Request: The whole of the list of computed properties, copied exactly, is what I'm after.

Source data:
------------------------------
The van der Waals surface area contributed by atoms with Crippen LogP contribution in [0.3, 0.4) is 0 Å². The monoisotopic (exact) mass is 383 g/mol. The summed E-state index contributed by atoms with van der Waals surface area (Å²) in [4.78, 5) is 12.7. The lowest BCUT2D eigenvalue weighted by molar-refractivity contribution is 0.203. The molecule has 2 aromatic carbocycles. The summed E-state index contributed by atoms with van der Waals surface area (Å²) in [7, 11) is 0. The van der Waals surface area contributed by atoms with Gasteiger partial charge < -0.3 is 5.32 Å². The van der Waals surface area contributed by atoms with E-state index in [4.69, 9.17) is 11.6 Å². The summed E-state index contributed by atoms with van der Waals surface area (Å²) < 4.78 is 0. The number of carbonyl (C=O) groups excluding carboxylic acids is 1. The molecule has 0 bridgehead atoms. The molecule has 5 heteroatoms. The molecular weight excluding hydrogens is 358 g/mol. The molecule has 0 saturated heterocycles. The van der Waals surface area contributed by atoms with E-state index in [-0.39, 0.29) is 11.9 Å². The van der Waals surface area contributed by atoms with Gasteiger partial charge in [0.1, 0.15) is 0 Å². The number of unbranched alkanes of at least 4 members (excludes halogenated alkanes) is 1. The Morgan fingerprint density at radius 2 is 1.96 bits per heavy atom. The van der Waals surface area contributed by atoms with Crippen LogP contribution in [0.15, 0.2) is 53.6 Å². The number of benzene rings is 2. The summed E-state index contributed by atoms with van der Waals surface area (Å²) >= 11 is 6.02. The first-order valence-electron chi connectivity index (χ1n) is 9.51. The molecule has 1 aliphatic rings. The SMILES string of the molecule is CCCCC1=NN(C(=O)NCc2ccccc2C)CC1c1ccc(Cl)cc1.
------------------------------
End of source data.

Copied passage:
The van der Waals surface area contributed by atoms with Crippen LogP contribution in [0.3, 0.4) is 0 Å². The monoisotopic (exact) mass is 383 g/mol. The summed E-state index contributed by atoms with van der Waals surface area (Å²) in [4.78, 5) is 12.7. The lowest BCUT2D eigenvalue weighted by molar-refractivity contribution is 0.203. The molecule has 2 aromatic carbocycles. The summed E-state index contributed by atoms with van der Waals surface area (Å²) in [7, 11) is 0. The van der Waals surface area contributed by atoms with Gasteiger partial charge < -0.3 is 5.32 Å². The van der Waals surface area contributed by atoms with E-state index in [4.69, 9.17) is 11.6 Å². The summed E-state index contributed by atoms with van der Waals surface area (Å²) < 4.78 is 0. The number of carbonyl (C=O) groups excluding carboxylic acids is 1. The molecule has 0 bridgehead atoms. The molecule has 5 heteroatoms. The molecular weight excluding hydrogens is 358 g/mol. The molecule has 0 saturated heterocycles. The van der Waals surface area contributed by atoms with E-state index in [-0.39, 0.29) is 11.9 Å². The van der Waals surface area contributed by atoms with Gasteiger partial charge in [0.1, 0.15) is 0 Å². The number of unbranched alkanes of at least 4 members (excludes halogenated alkanes) is 1. The Morgan fingerprint density at radius 2 is 1.96 bits per heavy atom. The van der Waals surface area contributed by atoms with Crippen LogP contribution in [0.15, 0.2) is 53.6 Å². The number of benzene rings is 2. The summed E-state index contributed by atoms with van der Waals surface area (Å²) >= 11 is 6.02. The first-order valence-electron chi connectivity index (χ1n) is 9.51. The molecule has 1 aliphatic rings. The SMILES string of the molecule is CCCCC1=NN(C(=O)NCc2ccccc2C)CC1c1ccc(Cl)cc1.